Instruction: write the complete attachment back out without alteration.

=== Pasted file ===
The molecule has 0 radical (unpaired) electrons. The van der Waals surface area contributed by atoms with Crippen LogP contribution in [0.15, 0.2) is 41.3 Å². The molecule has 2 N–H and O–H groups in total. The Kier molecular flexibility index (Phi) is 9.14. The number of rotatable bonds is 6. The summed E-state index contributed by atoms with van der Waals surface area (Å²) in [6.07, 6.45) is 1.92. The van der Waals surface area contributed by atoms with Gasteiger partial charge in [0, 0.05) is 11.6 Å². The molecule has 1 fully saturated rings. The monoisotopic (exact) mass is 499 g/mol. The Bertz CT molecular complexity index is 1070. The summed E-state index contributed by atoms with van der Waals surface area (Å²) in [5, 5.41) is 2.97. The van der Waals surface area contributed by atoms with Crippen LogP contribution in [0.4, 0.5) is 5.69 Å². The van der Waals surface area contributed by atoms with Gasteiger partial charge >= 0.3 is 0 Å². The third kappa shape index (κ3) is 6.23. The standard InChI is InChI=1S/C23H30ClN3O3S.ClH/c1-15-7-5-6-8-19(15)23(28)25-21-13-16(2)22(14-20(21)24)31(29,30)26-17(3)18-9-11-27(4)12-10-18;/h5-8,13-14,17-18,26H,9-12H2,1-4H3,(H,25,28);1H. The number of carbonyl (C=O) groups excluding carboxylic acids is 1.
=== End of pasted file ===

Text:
The molecule has 0 radical (unpaired) electrons. The van der Waals surface area contributed by atoms with Crippen LogP contribution in [0.15, 0.2) is 41.3 Å². The molecule has 2 N–H and O–H groups in total. The Kier molecular flexibility index (Phi) is 9.14. The number of rotatable bonds is 6. The summed E-state index contributed by atoms with van der Waals surface area (Å²) in [6.07, 6.45) is 1.92. The van der Waals surface area contributed by atoms with Gasteiger partial charge in [0, 0.05) is 11.6 Å². The molecule has 1 fully saturated rings. The monoisotopic (exact) mass is 499 g/mol. The Bertz CT molecular complexity index is 1070. The summed E-state index contributed by atoms with van der Waals surface area (Å²) in [5, 5.41) is 2.97. The van der Waals surface area contributed by atoms with Crippen LogP contribution in [0.4, 0.5) is 5.69 Å². The van der Waals surface area contributed by atoms with Gasteiger partial charge >= 0.3 is 0 Å². The third kappa shape index (κ3) is 6.23. The standard InChI is InChI=1S/C23H30ClN3O3S.ClH/c1-15-7-5-6-8-19(15)23(28)25-21-13-16(2)22(14-20(21)24)31(29,30)26-17(3)18-9-11-27(4)12-10-18;/h5-8,13-14,17-18,26H,9-12H2,1-4H3,(H,25,28);1H. The number of carbonyl (C=O) groups excluding carboxylic acids is 1.